The City of Prince Albert is seeking a legal opinion on how to collect some of the $1.4 million in outstanding utility bills it is owed.
The vast majority of the unpaid accounts are from renters who have not settled their water bills, and the mayor has suggested the city may go after property owners for that money. At the same time the city is looking to contract a new debt collection agency in the hopes of improving on what has been a dismal rate of return in recent years.
“Quite a bit of the debt is old and probably needs to be written off but we needed a legal opinion on what our options are,” Greg Dionne told paNOW. “Do we add it on to taxes or is there another way we can collect?”
The city currently does not exercise its municipal right to add outstanding water accounts from rental units to the owner’s property taxes and has been using a collection agency instead, but without much success. The agency was commissioned since 2003, and while their last agreement expired in 2016 it has still been working for the city.
“We’ve issued a request for proposals for collections services, but while we go through that process we want to explore what’s there and collectible,” Dionne said. With 4,657 outstanding accounts dating to 2007 he added they were also seeking legal counsel on how far back they could go to collect.
“At the end of the day it needs to be collected. We’ve upped the [utility] deposits and we’ve worked really hard to try to prevent further erosion of our water system,” Dionne said. To that end he said it was possible the city might consider holding the property owners liable for the debt, even though the utility accounts were in the tenant’s name.
“We’re looking at options to add it onto the owner’s property taxes and we think we can do that by bylaw,” Dionne explained. “The biggest issue is rentals, so unfortunately whether they like it or not, landlords are going to be dragged into the conversation.”
The stats show over 87 per cent of the total amounts owing are from renters and just over 12 per cent are from property owners.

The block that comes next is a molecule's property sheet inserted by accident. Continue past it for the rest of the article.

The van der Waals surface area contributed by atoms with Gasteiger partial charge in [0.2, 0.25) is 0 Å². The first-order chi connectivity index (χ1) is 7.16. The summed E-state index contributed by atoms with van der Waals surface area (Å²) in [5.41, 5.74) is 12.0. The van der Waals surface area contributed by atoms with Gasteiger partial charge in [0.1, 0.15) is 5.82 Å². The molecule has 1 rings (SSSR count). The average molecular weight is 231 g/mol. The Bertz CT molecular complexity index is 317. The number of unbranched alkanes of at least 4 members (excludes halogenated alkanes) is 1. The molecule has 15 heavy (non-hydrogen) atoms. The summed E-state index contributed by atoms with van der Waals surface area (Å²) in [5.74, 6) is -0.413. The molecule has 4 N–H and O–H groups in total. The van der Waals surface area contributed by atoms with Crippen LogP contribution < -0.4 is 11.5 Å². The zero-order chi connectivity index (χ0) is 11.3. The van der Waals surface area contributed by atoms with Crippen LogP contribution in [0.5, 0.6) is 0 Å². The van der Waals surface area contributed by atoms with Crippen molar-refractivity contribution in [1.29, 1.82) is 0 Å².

Coun. Don Cody said the problem of collecting was complicated “because those people just cannot be found and you can never find them again.”
He said that’s why the city was pondering collections agencies as well as the legal route.
Cody said council had the right to pin the debt on property owners although that idea had been rejected by the majority of council in the past, but it could be pondered again. He added it was something council was reluctant to do though.
“You know, here’s a poor landlord sitting with an outstanding bill that was not of their making and as a result of that we’re saying, ‘is that fair?’”
Poor returns from collections
Meanwhile, the success rate of the city’s contracted debt collection agency has been underwhelming. A document supplied by the city’s finance department shows since 2015 the agency was able to collect almost $11,000 in unpaid bills. However, the city paid over $26,000 in commissions for that service.
Cheryl Tkachuk, the city’s director of financial services, said it was important to note commissions were also paid for the efforts the agency may have already made in trying to collect, even when it was the city who ultimately managed to get the account holder to pay up.
But Tkachuk was hopeful a new deal with another agency could see a better overall negotiated commission rate. She was not able to say what rate was offered as part of the previous agreement.
“You know, if the agency has already done some of the work, but the city ends up collecting the owed amount, perhaps the commission charged can be lowered,” she said.
Asked if she was satisfied with the rate of return from the collections agency Tkachuk said she was “disappointed.”
Coun. Charlene Miller summed up the mood on behalf of taxpayers.
“They should be absolutely frustrated, but if we don’t go to collections then we don’t get any money whatsoever," she said. “But it’s frustrating that we have to go to collections and try to get paid and don’t get paid as well. I don’t know what the answer is. I’m puzzled, too.”
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